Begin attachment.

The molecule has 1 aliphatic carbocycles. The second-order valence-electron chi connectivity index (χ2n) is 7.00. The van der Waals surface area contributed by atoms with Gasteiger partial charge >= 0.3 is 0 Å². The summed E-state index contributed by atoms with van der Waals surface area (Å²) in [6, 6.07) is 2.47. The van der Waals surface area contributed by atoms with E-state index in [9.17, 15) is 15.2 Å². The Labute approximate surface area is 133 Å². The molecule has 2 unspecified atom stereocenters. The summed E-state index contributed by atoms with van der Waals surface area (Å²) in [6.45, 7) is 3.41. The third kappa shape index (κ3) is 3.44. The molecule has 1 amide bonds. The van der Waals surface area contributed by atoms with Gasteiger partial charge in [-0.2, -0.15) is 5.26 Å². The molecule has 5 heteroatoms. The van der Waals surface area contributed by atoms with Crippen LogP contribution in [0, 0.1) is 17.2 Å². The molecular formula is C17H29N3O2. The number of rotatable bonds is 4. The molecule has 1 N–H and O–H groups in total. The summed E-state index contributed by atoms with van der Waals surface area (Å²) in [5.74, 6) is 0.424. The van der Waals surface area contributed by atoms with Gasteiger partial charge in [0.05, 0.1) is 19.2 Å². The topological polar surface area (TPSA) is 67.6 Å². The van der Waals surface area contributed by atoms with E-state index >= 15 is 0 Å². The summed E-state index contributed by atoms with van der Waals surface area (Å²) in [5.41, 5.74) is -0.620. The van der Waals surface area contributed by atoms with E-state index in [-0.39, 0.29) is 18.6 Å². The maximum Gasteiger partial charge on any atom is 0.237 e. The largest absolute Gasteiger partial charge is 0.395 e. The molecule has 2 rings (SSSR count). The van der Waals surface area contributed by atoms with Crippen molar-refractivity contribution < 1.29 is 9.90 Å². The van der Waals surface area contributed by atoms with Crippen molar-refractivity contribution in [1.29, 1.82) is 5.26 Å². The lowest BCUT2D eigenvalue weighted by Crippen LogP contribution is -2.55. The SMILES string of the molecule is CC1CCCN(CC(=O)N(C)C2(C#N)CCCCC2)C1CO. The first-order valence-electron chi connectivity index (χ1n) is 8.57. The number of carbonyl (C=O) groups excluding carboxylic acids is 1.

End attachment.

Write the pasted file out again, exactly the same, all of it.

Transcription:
The molecule has 1 aliphatic carbocycles. The second-order valence-electron chi connectivity index (χ2n) is 7.00. The van der Waals surface area contributed by atoms with Gasteiger partial charge >= 0.3 is 0 Å². The summed E-state index contributed by atoms with van der Waals surface area (Å²) in [6, 6.07) is 2.47. The van der Waals surface area contributed by atoms with E-state index in [9.17, 15) is 15.2 Å². The Labute approximate surface area is 133 Å². The molecule has 2 unspecified atom stereocenters. The summed E-state index contributed by atoms with van der Waals surface area (Å²) in [6.45, 7) is 3.41. The third kappa shape index (κ3) is 3.44. The molecule has 1 amide bonds. The van der Waals surface area contributed by atoms with Gasteiger partial charge in [-0.2, -0.15) is 5.26 Å². The molecule has 5 heteroatoms. The van der Waals surface area contributed by atoms with Crippen LogP contribution in [0, 0.1) is 17.2 Å². The molecular formula is C17H29N3O2. The number of rotatable bonds is 4. The molecule has 1 N–H and O–H groups in total. The summed E-state index contributed by atoms with van der Waals surface area (Å²) in [5.74, 6) is 0.424. The van der Waals surface area contributed by atoms with Gasteiger partial charge in [0.05, 0.1) is 19.2 Å². The topological polar surface area (TPSA) is 67.6 Å². The van der Waals surface area contributed by atoms with E-state index >= 15 is 0 Å². The summed E-state index contributed by atoms with van der Waals surface area (Å²) in [5.41, 5.74) is -0.620. The van der Waals surface area contributed by atoms with E-state index in [-0.39, 0.29) is 18.6 Å². The maximum Gasteiger partial charge on any atom is 0.237 e. The largest absolute Gasteiger partial charge is 0.395 e. The molecule has 2 rings (SSSR count). The van der Waals surface area contributed by atoms with Crippen molar-refractivity contribution < 1.29 is 9.90 Å². The van der Waals surface area contributed by atoms with Crippen molar-refractivity contribution in [1.29, 1.82) is 5.26 Å². The lowest BCUT2D eigenvalue weighted by Crippen LogP contribution is -2.55. The SMILES string of the molecule is CC1CCCN(CC(=O)N(C)C2(C#N)CCCCC2)C1CO. The first-order valence-electron chi connectivity index (χ1n) is 8.57. The number of carbonyl (C=O) groups excluding carboxylic acids is 1.